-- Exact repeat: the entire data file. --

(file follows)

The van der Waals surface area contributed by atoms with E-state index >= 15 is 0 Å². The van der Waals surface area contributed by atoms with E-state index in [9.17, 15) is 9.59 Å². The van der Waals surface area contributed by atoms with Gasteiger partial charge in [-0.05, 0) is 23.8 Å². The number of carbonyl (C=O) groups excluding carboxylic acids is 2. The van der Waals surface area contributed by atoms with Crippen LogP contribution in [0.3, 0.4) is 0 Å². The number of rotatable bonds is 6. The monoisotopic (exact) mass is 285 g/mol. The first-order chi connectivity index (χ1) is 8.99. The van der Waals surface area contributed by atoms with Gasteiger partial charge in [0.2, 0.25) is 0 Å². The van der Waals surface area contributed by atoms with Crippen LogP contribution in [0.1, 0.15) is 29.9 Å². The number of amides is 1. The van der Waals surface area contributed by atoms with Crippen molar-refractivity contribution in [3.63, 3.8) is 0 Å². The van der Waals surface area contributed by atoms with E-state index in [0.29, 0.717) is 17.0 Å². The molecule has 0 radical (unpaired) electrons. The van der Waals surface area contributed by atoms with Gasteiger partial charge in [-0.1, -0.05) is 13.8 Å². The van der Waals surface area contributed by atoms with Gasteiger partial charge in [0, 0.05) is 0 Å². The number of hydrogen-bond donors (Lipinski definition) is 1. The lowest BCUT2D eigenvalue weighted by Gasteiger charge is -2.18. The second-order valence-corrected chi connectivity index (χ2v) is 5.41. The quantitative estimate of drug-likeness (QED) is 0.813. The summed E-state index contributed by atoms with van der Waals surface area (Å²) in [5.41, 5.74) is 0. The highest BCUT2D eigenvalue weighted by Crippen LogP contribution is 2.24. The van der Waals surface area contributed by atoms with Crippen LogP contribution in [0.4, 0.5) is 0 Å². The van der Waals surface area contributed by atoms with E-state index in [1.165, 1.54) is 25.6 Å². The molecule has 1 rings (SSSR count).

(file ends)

The van der Waals surface area contributed by atoms with E-state index >= 15 is 0 Å². The van der Waals surface area contributed by atoms with E-state index in [9.17, 15) is 9.59 Å². The van der Waals surface area contributed by atoms with Gasteiger partial charge in [-0.05, 0) is 23.8 Å². The number of carbonyl (C=O) groups excluding carboxylic acids is 2. The van der Waals surface area contributed by atoms with Crippen LogP contribution in [0.3, 0.4) is 0 Å². The number of rotatable bonds is 6. The monoisotopic (exact) mass is 285 g/mol. The first-order chi connectivity index (χ1) is 8.99. The van der Waals surface area contributed by atoms with Gasteiger partial charge in [0.2, 0.25) is 0 Å². The van der Waals surface area contributed by atoms with Crippen LogP contribution in [0.1, 0.15) is 29.9 Å². The number of amides is 1. The van der Waals surface area contributed by atoms with Crippen molar-refractivity contribution in [3.63, 3.8) is 0 Å². The van der Waals surface area contributed by atoms with E-state index in [0.29, 0.717) is 17.0 Å². The molecule has 0 radical (unpaired) electrons. The van der Waals surface area contributed by atoms with Gasteiger partial charge in [-0.1, -0.05) is 13.8 Å². The van der Waals surface area contributed by atoms with Gasteiger partial charge in [0, 0.05) is 0 Å². The number of hydrogen-bond donors (Lipinski definition) is 1. The lowest BCUT2D eigenvalue weighted by Gasteiger charge is -2.18. The second-order valence-corrected chi connectivity index (χ2v) is 5.41. The quantitative estimate of drug-likeness (QED) is 0.813. The summed E-state index contributed by atoms with van der Waals surface area (Å²) in [5.41, 5.74) is 0. The highest BCUT2D eigenvalue weighted by Crippen LogP contribution is 2.24. The van der Waals surface area contributed by atoms with Crippen LogP contribution in [0.4, 0.5) is 0 Å². The van der Waals surface area contributed by atoms with E-state index in [1.165, 1.54) is 25.6 Å². The molecule has 1 rings (SSSR count).